Let me ask you a question. "How old is your hard drive?"
Why you ask? It is my feeling that the design engineers are looking at a 5 year design lifetime when drive is on the drawing board. Many drives last quite a bit longer and as some of us know from experience, quite a few drives don't last that long.
If your hard drive is 4 years old or greater then it might be time to think about backing up your data and moving it to a new hard drive.
It is usually a fairly simple job to transfer everything (usually by a process known as imaging) from one drive to another as long as the original drive is working properly. When this procedure works it is a thing of beauty. When you reboot your computer after the hard drive swap you should find that everything looks and works the same except that you have a new hard drive holding your precious data.
Your motherboard can fail, the power supply can fail, the sound card, the network card, the DVD can fail and you can still get your data back. If your hard drive fails then you are in trouble, your data is gone. Then it's time for the old techie joke, "you will just have to restore from your backups". The joke here is that the old techie knows there are probably no backups. Very dark humor for sure.
It is worth noting that there are services that go to extreme lengths to retrieve valuable data on dead or failed hard drives. It is also worth noting that these services are extremely expensive.
The really important thing on a computer is the data you have saved on to it. The next two important things on it are the configurations that we do for programs, passwords, codes etc. The issue here is that these configurations were possibly done years ago, who remembers. The other important type of info on our computer is the installed programs and various theirs codes and activations. I have seen many people have to re-purchase applications because of lost disks, codes or install files. All three of these types of data are stored on your hard drive.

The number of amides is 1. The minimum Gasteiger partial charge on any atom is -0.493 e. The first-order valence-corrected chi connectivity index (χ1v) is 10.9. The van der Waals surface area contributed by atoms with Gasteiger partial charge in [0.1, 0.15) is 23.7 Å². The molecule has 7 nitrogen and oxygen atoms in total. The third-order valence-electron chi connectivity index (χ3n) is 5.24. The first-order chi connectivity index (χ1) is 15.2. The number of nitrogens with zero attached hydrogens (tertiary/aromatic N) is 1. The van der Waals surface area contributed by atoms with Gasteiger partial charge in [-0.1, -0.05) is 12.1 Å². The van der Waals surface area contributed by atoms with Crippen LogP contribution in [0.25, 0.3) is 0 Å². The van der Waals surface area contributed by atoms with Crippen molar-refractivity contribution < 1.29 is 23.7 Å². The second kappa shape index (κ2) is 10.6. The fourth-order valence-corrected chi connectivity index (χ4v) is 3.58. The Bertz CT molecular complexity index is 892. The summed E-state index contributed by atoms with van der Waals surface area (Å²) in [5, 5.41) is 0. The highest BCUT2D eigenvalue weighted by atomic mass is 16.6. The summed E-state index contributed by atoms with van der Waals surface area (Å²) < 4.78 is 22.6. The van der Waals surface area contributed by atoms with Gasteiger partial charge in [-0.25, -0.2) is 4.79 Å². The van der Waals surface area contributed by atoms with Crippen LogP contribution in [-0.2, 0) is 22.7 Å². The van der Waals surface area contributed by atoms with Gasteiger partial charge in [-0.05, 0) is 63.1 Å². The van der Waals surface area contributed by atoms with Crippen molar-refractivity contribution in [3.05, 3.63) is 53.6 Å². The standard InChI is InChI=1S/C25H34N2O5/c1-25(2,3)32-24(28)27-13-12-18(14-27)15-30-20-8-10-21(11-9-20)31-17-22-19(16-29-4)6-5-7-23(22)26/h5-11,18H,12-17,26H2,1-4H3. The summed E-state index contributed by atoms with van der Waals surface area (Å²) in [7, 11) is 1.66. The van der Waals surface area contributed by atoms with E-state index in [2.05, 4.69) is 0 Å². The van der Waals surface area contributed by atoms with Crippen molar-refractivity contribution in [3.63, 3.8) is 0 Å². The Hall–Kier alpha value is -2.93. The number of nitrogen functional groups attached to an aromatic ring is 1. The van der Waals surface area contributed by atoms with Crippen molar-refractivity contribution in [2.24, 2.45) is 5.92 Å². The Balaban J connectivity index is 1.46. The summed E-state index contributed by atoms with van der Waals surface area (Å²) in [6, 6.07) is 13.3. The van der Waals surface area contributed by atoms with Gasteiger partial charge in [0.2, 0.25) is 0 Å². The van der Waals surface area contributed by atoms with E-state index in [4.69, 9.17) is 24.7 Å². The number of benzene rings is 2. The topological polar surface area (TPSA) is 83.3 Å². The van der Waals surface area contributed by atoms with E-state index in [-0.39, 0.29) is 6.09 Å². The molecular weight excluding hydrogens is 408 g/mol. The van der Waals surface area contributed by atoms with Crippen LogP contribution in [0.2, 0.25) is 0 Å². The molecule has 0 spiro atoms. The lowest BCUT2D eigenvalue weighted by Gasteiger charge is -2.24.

There are certainly some types of hard drive failures where the drive does not completely stop working and it is possible to pull some or all the data off but since the drive is not working 100% the ability to transfer the entire drives contents to a new drive often won't work. What you are left with is a much larger job of re-building your computers. Fresh OS install, install and configure programs ( find the disks and codes too), install printers, restore data etc. It's a lot more work than imaging from one drive to another.
From experience I can tell you that recovering from a hard drive failure can be huge pain in the rear and lots of work. Why bother when a little preemptive maintenance can save you all that bother. We all take for granted the wisdom of replacing the tires on our car before they blow out while we are driving.
It is an odd phenomenon of the computer age that people who are totally tied to their computers rarely give them a mechanical thought until they stop working.
Failure over a long enough timeline is a absolute certainty. To make it interesting we do not get to know how long the time line is. Best be prepared sooner than later.
Recipes by Gina - Recipe of the Moment
Phyllo Asparagus Spears
- 24 asparagus spears #18100
- 6 sheets frozen phyllo, thawed #36108
- 3 tbs of melted butter
- cooking spray #13615
- 12 thin slices ham prosciutto - (about 6 ounces) #29260
- 1 cup grated Parmesan cheese #20690
- Preheat oven to 450 degrees.
- Spray baking sheet with cooking spray.
- Steam asparagus, about 4-5 minutes. Transfer to a colander to cool.
- Place 1 sheet of phyllo on a work surface (cover the remaining phyllo with a damp clean towel).
- Brush lightly with butter.
- Cut into 4 rectangular pieces.
- Cut the asparagus spears down to 4 inch lengths.
- Place 1 piece of prosciutto on each phyllo rectangle, lining up along 1 short edge.
- Arrange an asparagus spear over the prosciutto, letting the tip lay beyond the top edge of the phyllo.
- Sprinkle with Parmesan (I like it more than most).
- Roll up and secure the edge of the phyllo with butter, if necessary.
- When rolling, leave the asparagus tip unwrapped about one inch.
- Wrap foil around the exposed asparagus tip so it doesn’t burn.
- Arrange on prepared baking sheet.
- Repeat with remaining ingredients.
- Bake until phyllo is golden brown, about 5-10 minutes.